Spring was packed with lot of stargazing events and news about Mars, as the planet was just 47 million miles away, the nearest it has been to our planet since 2005. The planet’s different reddish hue in the early-evening low-southeastern sky made it easily visible.In that part of the sky, Mars is the brightest object, and presently, the second brightest star-like object in the sky. In the southwestern evening sky, it’s just Jupiter that outshines Mars, that too slightly.
But now there is one more planet that can be easily witnessed in the evening sky. Our solar system’s ringed gas giant Saturn, which is rising in the low-southeastern sky, less than 18 degrees or nearly two fist-widths to Mars’ lower left, becoming the next brightest object in that portion of the sky. Saturn is the most breathtaking planet that can be seen using a telescope.
For this year, Earth and Saturn are still at nearly their closest approach to one another, called opposition. This happens when the Earth in its orbit of the sun is present in a line between Saturn and the sun.
In the case of Saturn, opposition can be enjoyed nearly every 12½ months. The planet orbits the sun quite slowly in comparison to Earth, just once in every 29 years. Earth takes 365 days to orbit the sun, in this much time, Saturn progresses just about 1/29th of its orbit. This is the reason why our planet takes some time in catching up and come in a line with Saturn.
Presently, Saturn is ‘close’ to Earth by being at just nearly 837 million miles away. In the apt conditions, stargazers must be able to witness the separation between the planet and its striking ring system. They may also come across a few of Saturn’s moons, which look like small stars.
According to a report in National Geographic by Andrew Fazekas, “The cosmic pairing high in the southern sky will appear particularly dramatic for North American viewers, since the two objects will be separated by only four degrees—less than the width of three fingers held at arm’s length.”
About 45 minutes before your local sunrise on June 15, find an observing location that has a clear line of sight and look for a faint naked-eye star in the brightening glow enveloping the eastern horizon. The innermost planet will be only about six degrees above the horizon for most mid-northern latitude observers, so a pair of binoculars will really help to initially catch a glimpse before viewing it with the unaided eye.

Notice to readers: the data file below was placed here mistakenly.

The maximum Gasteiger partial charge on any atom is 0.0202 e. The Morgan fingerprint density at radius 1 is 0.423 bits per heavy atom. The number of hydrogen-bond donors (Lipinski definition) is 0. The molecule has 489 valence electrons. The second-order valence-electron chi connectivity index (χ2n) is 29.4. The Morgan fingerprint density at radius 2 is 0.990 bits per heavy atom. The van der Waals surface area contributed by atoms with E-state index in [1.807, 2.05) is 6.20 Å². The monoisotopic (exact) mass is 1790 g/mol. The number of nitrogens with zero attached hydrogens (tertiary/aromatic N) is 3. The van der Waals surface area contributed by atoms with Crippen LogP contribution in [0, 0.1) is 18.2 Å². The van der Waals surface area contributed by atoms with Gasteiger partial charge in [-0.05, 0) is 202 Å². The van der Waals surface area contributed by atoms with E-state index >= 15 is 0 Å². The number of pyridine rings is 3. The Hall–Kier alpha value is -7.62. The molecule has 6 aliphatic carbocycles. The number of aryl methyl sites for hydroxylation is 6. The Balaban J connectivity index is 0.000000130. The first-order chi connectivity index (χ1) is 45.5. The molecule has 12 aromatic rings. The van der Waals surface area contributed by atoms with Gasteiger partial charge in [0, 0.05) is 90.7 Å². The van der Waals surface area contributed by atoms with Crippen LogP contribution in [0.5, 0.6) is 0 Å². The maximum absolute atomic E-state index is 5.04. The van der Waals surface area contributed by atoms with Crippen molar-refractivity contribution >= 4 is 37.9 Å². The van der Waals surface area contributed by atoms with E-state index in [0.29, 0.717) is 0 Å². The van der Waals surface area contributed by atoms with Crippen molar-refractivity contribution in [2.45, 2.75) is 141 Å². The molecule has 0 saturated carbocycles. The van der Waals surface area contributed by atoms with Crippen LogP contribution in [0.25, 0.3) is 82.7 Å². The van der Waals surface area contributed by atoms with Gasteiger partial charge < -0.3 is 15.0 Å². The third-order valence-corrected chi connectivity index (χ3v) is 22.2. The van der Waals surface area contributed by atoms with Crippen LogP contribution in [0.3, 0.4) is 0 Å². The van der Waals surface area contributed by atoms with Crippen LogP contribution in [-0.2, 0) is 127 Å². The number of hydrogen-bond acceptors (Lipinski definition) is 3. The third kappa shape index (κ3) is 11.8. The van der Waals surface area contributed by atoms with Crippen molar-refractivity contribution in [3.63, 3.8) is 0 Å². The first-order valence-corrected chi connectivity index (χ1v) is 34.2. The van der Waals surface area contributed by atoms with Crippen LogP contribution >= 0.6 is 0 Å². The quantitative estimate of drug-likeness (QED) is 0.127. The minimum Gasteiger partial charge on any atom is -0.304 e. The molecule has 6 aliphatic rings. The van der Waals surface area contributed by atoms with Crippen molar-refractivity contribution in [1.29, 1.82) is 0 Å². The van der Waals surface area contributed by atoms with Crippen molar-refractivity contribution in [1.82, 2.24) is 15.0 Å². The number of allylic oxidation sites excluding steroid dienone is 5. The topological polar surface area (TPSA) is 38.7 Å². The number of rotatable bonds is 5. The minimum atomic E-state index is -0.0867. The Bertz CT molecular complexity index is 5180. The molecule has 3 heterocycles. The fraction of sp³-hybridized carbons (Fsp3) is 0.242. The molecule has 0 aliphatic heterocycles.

It was only a few weeks ago that the red planet reached its biggest and brightest for 2016, and with Mars still being particularly close to our planet, at only 48.5 million miles (78 million kilometers) away, even small backyard telescopes using high magnification should be able to resolve the planet’s polar caps and other surface features.
“During the past week, the waxing moon has completed a little more than one-quarter of its journey around Earth. Our closest celestial neighbor is now positioned to pass Mars and Saturn this week as it travels through Virgo, Libra and Scorpius before becoming full on June 20,” according to a news report published by Post Gazette.
The 10-day-old waxing gibbous moon can be found 3 degrees above Virgo’s brightest star Spica after sunset tonight, high in the southern sky. By Thursday evening, the gibbous moon will have traveled about 25 degrees to the east along the ecliptic and sit about 7 degrees above Mars. By Saturday evening, the gibbous moon will have moved another 20 degrees east along the ecliptic and sit within 2 degrees of Saturn and 8 degrees to the upper left of Scorpius’ bright red star Antares.
A report published in Morning News USA said, “Mercury will also shine enough to be observable almost 45 minutes before the local sunrise on June 15. The closest planet to the sun will be visible in the eastern horizon and positioned only six degrees above the horizon for the mid northern latitude observers. Space.com recommends using a pair of binoculars to view the planet before seeing it with the naked eye.”
A few weeks ago, Mars was its brightest and largest for this year. As previously reported by Morning News USA, on May 30 the red planet was as close as 46.8 miles away from Earth; it was the closest the two planets had come in the last 11 years. In 2018, this distance will further reduce with the two planets being only 36 million miles from each other.
While SpaceX chief Elon Musk is planning to launch an unmanned cargo spaceship on the red planet in 2018, a human mission on the planet according to a broad proposal that he announced could be made possible by 2025.